The orthopyroxene from the Damaping spinel lherzolite (Fig. 5e⇑) shows an additional peak with a maximum at 3680 cm−1 in the α-β plane. Because this absorption band is not usually present in orthopyroxene crystals (e.g., Peslier et al. 2002, this study; Skogby et al. 1990) and is not present in the β-γ plane, we infer that it originates from inclusions that are preferentially oriented in the crystal. Previously, it has been hypothesized that this band originates from amphibole lamellae (Skogby et al. 1990) with the strongest absorbance along the β direction and the weakest along the γ direction. For the Damaping orthopyroxene, subtraction of the spectra in the β direction showing no 3680 cm−1 band from the spectra in the β direction showing this band, (Fig. 5e⇑) shows that the foreign phase contribution is strongly asymmetric and occurs over the broad region from 2900 to 3800 cm−1. Previous work on FTIR spectra of amphiboles indicates the OH− absorption region is typically sharp and narrow (e.g., Hawthorne et al. 2000; Ishida and Hawthorne 2001). This suggests that the foreign phase contribution isolated by our subtraction method is not only due to amphibole but to another phase, most likely water bound to planar cleavage surfaces, as previous experimental work has shown that both these hydrogen phases commonly develop together (Ingrin et al. 1989) and as the peak shape agrees with this interpretation. However, these different contributions are difficult to separate because of significant peak overlaps. To isolate the lattice bound H contribution and remove contamination from the combined effects of amphibole ± water bound to planar cleavage surface, we compared the spectra in the α-β and β-γ directions to determine the effect of the inclusions in the β direction. To correct the spectra in the α direction, we multiplied the β direction contamination peak (Fig. 5f⇑) by an appropriate factor until the 3680 cm−1 peak in the α direction was eliminated. This procedure assumes that the shape of the foreign phase band is similar in the α and β directions. If this approximation is not accurate, it may contribute some uncertainty to the resulting corrected H2O concentration measured along the α direction.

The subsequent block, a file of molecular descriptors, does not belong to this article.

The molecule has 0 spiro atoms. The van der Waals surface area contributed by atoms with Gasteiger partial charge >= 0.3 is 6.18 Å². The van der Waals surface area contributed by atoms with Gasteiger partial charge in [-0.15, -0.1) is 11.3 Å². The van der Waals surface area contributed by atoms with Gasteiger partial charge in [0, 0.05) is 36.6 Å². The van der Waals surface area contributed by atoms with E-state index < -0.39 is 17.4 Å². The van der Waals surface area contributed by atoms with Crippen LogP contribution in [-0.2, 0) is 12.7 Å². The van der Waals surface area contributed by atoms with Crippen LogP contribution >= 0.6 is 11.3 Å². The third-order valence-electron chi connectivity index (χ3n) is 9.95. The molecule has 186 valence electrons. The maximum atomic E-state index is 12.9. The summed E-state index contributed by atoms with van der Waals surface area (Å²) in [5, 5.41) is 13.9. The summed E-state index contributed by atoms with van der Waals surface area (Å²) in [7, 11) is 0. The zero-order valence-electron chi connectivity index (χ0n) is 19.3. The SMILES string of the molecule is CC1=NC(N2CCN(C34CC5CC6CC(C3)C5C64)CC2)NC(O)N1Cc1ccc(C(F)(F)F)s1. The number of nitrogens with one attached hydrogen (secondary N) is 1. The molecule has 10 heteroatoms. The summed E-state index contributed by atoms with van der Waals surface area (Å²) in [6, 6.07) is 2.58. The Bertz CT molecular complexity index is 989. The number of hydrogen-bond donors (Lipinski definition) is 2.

Infrared spectra for clinopyroxenes are presented in Figure 6⇓ and H2O determinations are listed in Table 3⇑. The clinopyroxene from Dish Hill is completely OH− free. The polarized infrared spectra of the Cr-diopside from Tungunska (Fig. 6a⇓) are similar to those published by Bromiley et al. (2004). The infrared spectra show at least four absorption peaks at maximum peak heights of 3645, 3530, 3440, and 3350 cm−1, in agreement with previous studies (e.g., Skogby et al. 1990). Deconvolution of the individual peaks suggests that at least one additional peak at around 3620 cm−1 is required to explain the shoulder observed on the 3645 cm−1 peak. The clinopyroxene from the Damaping lherzolite (Fig. 6b⇓), like the orthopyroxene in the same rock, shows amphibole lamellae contributing to the spectra, though in the case of clinopyroxene, it is oriented in the β and γ plane. The same type of correction as that described above for the orthopyroxene has been made for this crystal. The residual spectrum attributed to foreign phases along the γ direction is shown in Figure 6c⇓. The persistence of sharp peaks within the portion of the spectrum attributed to lattice-bound H2O suggests that the correction is not perfect, adding some uncertainty to the corrected H2O concentration reported in Table 3⇑. Like the orthopyroxene from Damaping, this crystal might not be ideal as a standard.
The Dora Maira pyrope used for the present study is colorless in mm thick sections. It shows four sharp peaks at 3602, 3641, 3651, and 3662 cm−1 in accordance with previous studies (Lu and Keppler 1997; Rossman et al. 1989) (Fig. 7⇓). The peak height absorbance of the 3602 cm−1 peak is 0.28 abs mm−1, similar to that (0.29 abs mm−1) observed for pyrope by Rossman et al. (1989) and slightly lower than that (0.34 abs mm−1) applied by Lu and Keppler (1997). It is not known if the absorption coefficient determined by Bell et al. (1995) is applicable to the Dora Maira pyrope because the infrared spectrum is different from those of common mantle-derived pyrope garnets, which likely reflects different sites for hydrogen incorporation in the crystal lattice. Comparison of our FTIR and SIMS observations of Dora Maira pyrope and other garnets allows us address this question. Note that weak absorption bands between 3500 and 3600 cm−1 may be caused by chlorite inclusions (see Blanchard and Ingrin 2004) but the contributions of these bands to the total water content is negligible.
The pyrope-rich garnet crystals from the Navajo Nation (Colorado Plateau, Arizona, U.S.A.) show three well-resolved absorptions bands with maxima at 3680, 3650, and 3570 cm−1 and possibly two other absorption bands with maxima at 3512 and 3450 cm−1 (Fig. 7⇑). The infrared spectra of the Ant Hill Dark pyrope is similar to those previously observed for garnets with similar major element composition from diatremes of the Colorado Plateau (Aines and Rossman 1984; Wang et al. 1999, 1996). The dehydration experiment conducted on a 1.40 mm thick sample of Ant Hill garnet from the Navajo Nation (Colorado Plateau, Arizona, U.S.A.), resulted in a completely dry garnet with no observable OH− peak (Fig. 7⇑).